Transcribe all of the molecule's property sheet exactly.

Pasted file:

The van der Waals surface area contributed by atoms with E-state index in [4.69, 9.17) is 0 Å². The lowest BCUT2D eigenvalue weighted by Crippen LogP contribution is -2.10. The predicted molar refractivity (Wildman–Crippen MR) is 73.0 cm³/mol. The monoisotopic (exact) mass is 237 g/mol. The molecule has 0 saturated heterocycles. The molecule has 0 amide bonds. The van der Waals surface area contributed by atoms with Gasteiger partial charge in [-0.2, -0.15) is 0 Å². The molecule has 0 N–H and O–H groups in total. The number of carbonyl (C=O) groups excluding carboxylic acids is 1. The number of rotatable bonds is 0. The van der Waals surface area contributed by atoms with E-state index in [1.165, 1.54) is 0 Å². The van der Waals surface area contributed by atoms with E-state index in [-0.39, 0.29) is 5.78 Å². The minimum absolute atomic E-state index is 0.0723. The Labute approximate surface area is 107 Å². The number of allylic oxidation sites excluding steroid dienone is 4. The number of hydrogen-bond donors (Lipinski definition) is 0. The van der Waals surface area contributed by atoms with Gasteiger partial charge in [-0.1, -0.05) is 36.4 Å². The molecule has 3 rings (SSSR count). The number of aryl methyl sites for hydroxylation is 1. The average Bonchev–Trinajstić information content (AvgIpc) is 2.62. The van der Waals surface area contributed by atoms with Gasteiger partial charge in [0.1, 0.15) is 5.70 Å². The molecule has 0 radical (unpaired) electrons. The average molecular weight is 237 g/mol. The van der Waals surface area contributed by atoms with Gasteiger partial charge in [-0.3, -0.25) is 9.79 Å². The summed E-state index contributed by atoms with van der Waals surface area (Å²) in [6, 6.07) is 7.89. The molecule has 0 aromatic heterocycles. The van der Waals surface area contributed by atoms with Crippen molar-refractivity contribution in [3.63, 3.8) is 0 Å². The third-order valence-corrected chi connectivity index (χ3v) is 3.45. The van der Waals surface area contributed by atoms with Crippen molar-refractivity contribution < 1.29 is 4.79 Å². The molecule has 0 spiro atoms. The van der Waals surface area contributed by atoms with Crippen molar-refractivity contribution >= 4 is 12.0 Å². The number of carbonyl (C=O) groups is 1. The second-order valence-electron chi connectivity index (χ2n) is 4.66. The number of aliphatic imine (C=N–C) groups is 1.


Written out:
The van der Waals surface area contributed by atoms with E-state index in [4.69, 9.17) is 0 Å². The lowest BCUT2D eigenvalue weighted by Crippen LogP contribution is -2.10. The predicted molar refractivity (Wildman–Crippen MR) is 73.0 cm³/mol. The monoisotopic (exact) mass is 237 g/mol. The molecule has 0 saturated heterocycles. The molecule has 0 amide bonds. The van der Waals surface area contributed by atoms with Gasteiger partial charge in [-0.2, -0.15) is 0 Å². The molecule has 0 N–H and O–H groups in total. The number of carbonyl (C=O) groups excluding carboxylic acids is 1. The number of rotatable bonds is 0. The van der Waals surface area contributed by atoms with E-state index in [1.165, 1.54) is 0 Å². The van der Waals surface area contributed by atoms with E-state index in [-0.39, 0.29) is 5.78 Å². The minimum absolute atomic E-state index is 0.0723. The Labute approximate surface area is 107 Å². The number of allylic oxidation sites excluding steroid dienone is 4. The number of hydrogen-bond donors (Lipinski definition) is 0. The van der Waals surface area contributed by atoms with Gasteiger partial charge in [-0.1, -0.05) is 36.4 Å². The molecule has 3 rings (SSSR count). The number of aryl methyl sites for hydroxylation is 1. The average Bonchev–Trinajstić information content (AvgIpc) is 2.62. The van der Waals surface area contributed by atoms with Gasteiger partial charge in [0.1, 0.15) is 5.70 Å². The molecule has 0 radical (unpaired) electrons. The average molecular weight is 237 g/mol. The van der Waals surface area contributed by atoms with Gasteiger partial charge in [-0.3, -0.25) is 9.79 Å². The summed E-state index contributed by atoms with van der Waals surface area (Å²) in [6, 6.07) is 7.89. The molecule has 0 aromatic heterocycles. The van der Waals surface area contributed by atoms with Crippen molar-refractivity contribution in [3.63, 3.8) is 0 Å². The third-order valence-corrected chi connectivity index (χ3v) is 3.45. The van der Waals surface area contributed by atoms with Crippen molar-refractivity contribution < 1.29 is 4.79 Å². The molecule has 0 spiro atoms. The van der Waals surface area contributed by atoms with Crippen molar-refractivity contribution >= 4 is 12.0 Å². The number of carbonyl (C=O) groups is 1. The second-order valence-electron chi connectivity index (χ2n) is 4.66. The number of aliphatic imine (C=N–C) groups is 1.